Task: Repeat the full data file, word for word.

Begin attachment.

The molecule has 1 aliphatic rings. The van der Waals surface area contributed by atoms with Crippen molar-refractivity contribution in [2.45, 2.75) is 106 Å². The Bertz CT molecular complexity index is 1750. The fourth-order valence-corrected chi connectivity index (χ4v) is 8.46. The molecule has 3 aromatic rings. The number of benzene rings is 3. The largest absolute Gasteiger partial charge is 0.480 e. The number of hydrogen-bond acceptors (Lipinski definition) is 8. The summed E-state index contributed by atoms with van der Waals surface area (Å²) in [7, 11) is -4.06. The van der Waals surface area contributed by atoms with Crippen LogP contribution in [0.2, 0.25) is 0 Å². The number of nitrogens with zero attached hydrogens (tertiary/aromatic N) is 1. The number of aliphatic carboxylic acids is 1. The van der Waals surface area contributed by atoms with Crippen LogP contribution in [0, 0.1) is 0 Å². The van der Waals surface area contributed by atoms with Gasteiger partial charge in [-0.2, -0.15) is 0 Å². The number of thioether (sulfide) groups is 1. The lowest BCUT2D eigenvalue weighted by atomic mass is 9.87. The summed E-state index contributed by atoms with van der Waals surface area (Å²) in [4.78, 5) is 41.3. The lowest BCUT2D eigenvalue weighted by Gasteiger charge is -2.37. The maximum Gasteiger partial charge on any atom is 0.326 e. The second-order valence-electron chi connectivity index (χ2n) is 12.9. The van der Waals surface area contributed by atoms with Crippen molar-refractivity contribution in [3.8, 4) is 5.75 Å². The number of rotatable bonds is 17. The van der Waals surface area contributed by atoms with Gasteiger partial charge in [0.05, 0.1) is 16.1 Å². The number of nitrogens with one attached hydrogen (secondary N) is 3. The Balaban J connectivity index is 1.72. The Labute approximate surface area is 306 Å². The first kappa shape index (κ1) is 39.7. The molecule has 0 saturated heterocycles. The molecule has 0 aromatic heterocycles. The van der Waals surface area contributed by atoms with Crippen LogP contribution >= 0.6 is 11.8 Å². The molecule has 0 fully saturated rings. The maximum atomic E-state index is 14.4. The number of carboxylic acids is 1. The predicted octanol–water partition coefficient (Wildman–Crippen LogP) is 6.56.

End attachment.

The molecule has 1 aliphatic rings. The van der Waals surface area contributed by atoms with Crippen molar-refractivity contribution in [2.45, 2.75) is 106 Å². The Bertz CT molecular complexity index is 1750. The fourth-order valence-corrected chi connectivity index (χ4v) is 8.46. The molecule has 3 aromatic rings. The number of benzene rings is 3. The largest absolute Gasteiger partial charge is 0.480 e. The number of hydrogen-bond acceptors (Lipinski definition) is 8. The summed E-state index contributed by atoms with van der Waals surface area (Å²) in [7, 11) is -4.06. The van der Waals surface area contributed by atoms with Crippen LogP contribution in [0.2, 0.25) is 0 Å². The number of nitrogens with zero attached hydrogens (tertiary/aromatic N) is 1. The number of aliphatic carboxylic acids is 1. The van der Waals surface area contributed by atoms with Crippen LogP contribution in [0, 0.1) is 0 Å². The van der Waals surface area contributed by atoms with Gasteiger partial charge in [-0.2, -0.15) is 0 Å². The number of thioether (sulfide) groups is 1. The lowest BCUT2D eigenvalue weighted by atomic mass is 9.87. The summed E-state index contributed by atoms with van der Waals surface area (Å²) in [4.78, 5) is 41.3. The lowest BCUT2D eigenvalue weighted by Gasteiger charge is -2.37. The maximum Gasteiger partial charge on any atom is 0.326 e. The second-order valence-electron chi connectivity index (χ2n) is 12.9. The van der Waals surface area contributed by atoms with Crippen molar-refractivity contribution in [3.8, 4) is 5.75 Å². The number of rotatable bonds is 17. The van der Waals surface area contributed by atoms with Gasteiger partial charge in [0.05, 0.1) is 16.1 Å². The number of nitrogens with one attached hydrogen (secondary N) is 3. The Balaban J connectivity index is 1.72. The Labute approximate surface area is 306 Å². The first kappa shape index (κ1) is 39.7. The molecule has 0 saturated heterocycles. The molecule has 0 aromatic heterocycles. The van der Waals surface area contributed by atoms with Crippen LogP contribution >= 0.6 is 11.8 Å². The molecule has 0 fully saturated rings. The maximum atomic E-state index is 14.4. The number of carboxylic acids is 1. The predicted octanol–water partition coefficient (Wildman–Crippen LogP) is 6.56.